Murder trial: DA says suspects sought pills from victim
By Shavonne Potts
Rowan District Attorney Bill Kenerly told jurors Jimmie Edgar Musselwhite was killed in 2006 because he would not sell prescription pills to a man who is on trial for his death.
The prosecutor said Tuesday he believes the victim, who was known to sell his prescription pills, refused to sell to Bradley Paul Blymyer and Joshua Shaffer. The two went to Musselwhite’s home to get pills and when he refused, Kenerly said, he was killed.
Musselwhite was beaten and bound at his Verlen Drive home, near Bostian Heights. He was found by a friend who went to check on him.
Blymyer, 25, is facing first-degree murder charges stemming from Musselwhite’s Nov. 16 death. Shaffer, also 25, accepted a plea agreement and will be tried at a later date on a second-degree murder charge. He will testify against Blymyer.
Kenerly said during his opening argument that Blymyer and Shaffer had known each other since they were kids and spent a lot of time together.
He said Shaffer and Blymyer began using pills, which led the two to break into houses in order to get pills. One of the houses the two broke into belonged to Shaffer’s stepfather, David Wright, Kenerly told jurors. They stole a safe and other items. That safe was later found buried in Blymyer’s backyard.
Blymyer’s attorney, Ken Darty, of Statesville, objected to Kenerly mentioning the house break-ins because it revealed his client had previous offenses. He also contended the information cited in Kenerly’s opening statement was highly prejudicial.
Kenerly disagreed, saying the break-ins would merely corroborate Shaffer’s testimony. The information would also show “part of a chain of planned break-ins that turned into a murder,” he said.
Superior Court Judge John L. Holshouser said he believed the information did not show prejudice and was to establish proof.
Kenerly said that Shaffer and Blymyer had tried to break into Musselwhite’s home sometime before he was killed but were unsuccessful. They returned again and inquired about pills, Kenerly told jurors.
He said that Shaffer told Blymyer, who was wearing green latex gloves, to tie Musselwhite with duct tape and put tape over his mouth.
Before his mouth was covered, Musselwhite told the two he would call the sheriff’s office and they would not get away with anything, the prosecutor said.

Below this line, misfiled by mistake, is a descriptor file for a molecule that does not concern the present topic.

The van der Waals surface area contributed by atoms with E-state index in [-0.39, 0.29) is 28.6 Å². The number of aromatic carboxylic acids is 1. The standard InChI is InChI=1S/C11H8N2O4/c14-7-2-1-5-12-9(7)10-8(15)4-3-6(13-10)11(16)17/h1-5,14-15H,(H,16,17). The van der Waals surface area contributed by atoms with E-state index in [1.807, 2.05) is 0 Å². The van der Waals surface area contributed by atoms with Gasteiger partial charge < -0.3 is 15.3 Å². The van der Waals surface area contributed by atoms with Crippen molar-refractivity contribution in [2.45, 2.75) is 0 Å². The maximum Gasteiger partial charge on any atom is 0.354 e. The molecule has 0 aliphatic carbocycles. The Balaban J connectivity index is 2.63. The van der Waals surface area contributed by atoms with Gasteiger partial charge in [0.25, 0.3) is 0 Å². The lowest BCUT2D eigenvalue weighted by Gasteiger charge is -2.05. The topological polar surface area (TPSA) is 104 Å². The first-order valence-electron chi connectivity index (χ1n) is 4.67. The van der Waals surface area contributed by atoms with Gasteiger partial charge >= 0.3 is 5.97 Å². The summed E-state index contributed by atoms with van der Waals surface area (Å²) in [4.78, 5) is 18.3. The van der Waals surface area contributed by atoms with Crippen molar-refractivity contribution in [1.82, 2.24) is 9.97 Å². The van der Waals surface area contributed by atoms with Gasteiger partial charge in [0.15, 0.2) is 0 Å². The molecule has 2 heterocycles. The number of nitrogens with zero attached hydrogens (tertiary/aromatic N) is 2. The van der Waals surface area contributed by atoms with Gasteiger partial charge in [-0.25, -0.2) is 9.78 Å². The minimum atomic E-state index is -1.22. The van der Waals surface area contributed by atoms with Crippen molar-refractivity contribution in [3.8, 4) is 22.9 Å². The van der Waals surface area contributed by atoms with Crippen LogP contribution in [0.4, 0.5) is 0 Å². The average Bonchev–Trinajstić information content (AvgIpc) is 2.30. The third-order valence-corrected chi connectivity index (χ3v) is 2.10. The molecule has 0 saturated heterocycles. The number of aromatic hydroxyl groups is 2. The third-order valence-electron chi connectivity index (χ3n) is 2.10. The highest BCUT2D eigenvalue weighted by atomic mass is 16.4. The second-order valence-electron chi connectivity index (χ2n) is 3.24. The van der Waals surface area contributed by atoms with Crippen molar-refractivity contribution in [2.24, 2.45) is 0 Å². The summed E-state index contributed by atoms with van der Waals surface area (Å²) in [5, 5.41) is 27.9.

Kenerly told jurors they’d hear from Shaffer, who would tell them he hit Musselwhite with a baseball bat the 62-year-old kept in his home. He then hit the man once more and went to the back of the mobile home to look for pills.
While searching for pills he heard Blymyer hit the man again, according to Kenerly. Shaffer and Blymyer took Musselwhite’s wallet, which contained about $80 and two bottles of pills.
“Bradley Blymyer told Josh Shaffer, ‘I’ve torn my glove. I hope they don’t get my fingerprints,'” Kenerly said.
Autopsy reports are expected to reveal Musselwhite was tied with his hands behind his back and found lying on the floor. He was beaten about the head at least five times, stabbed nine times in the neck and his throat was cut.
By the time he was found, his body had begun to decompose. He had been dead at least five days.
During his opening statement, Darty said it was Shaffer who came up with the idea to get the pills from Musselwhite. He told jurors Shaffer would have them believe his client, who didn’t know Musselwhite, would kill him. He said he found it hard to believe Musselwhite would allow Blymyer into his home and think nothing strange of him wearing latex gloves.
“There was blood on the ceiling and in or about the body of Jimmie Musselwhite,” Darty said.
He added investigators searched Blymyer’s red Acura, which was believed to be the car the two drove to Musselwhite’s home.
“There was not one drop of blood in the car,” Darty said.
He said his client never left Cleveland until January 2007, when he left to stay with his brother in Kentucky. However, Darty continued, Shaffer left for Pennsylvania two days after the killing, telling no one about the trip.
Darty reminded jurors the reason Shaffer is not facing first-degree murder was because he was offered a plea agreement.
Musselwhite’s daughter, Sherry Ritter, is expected to testify today when the trial resumes at 9:30 a.m.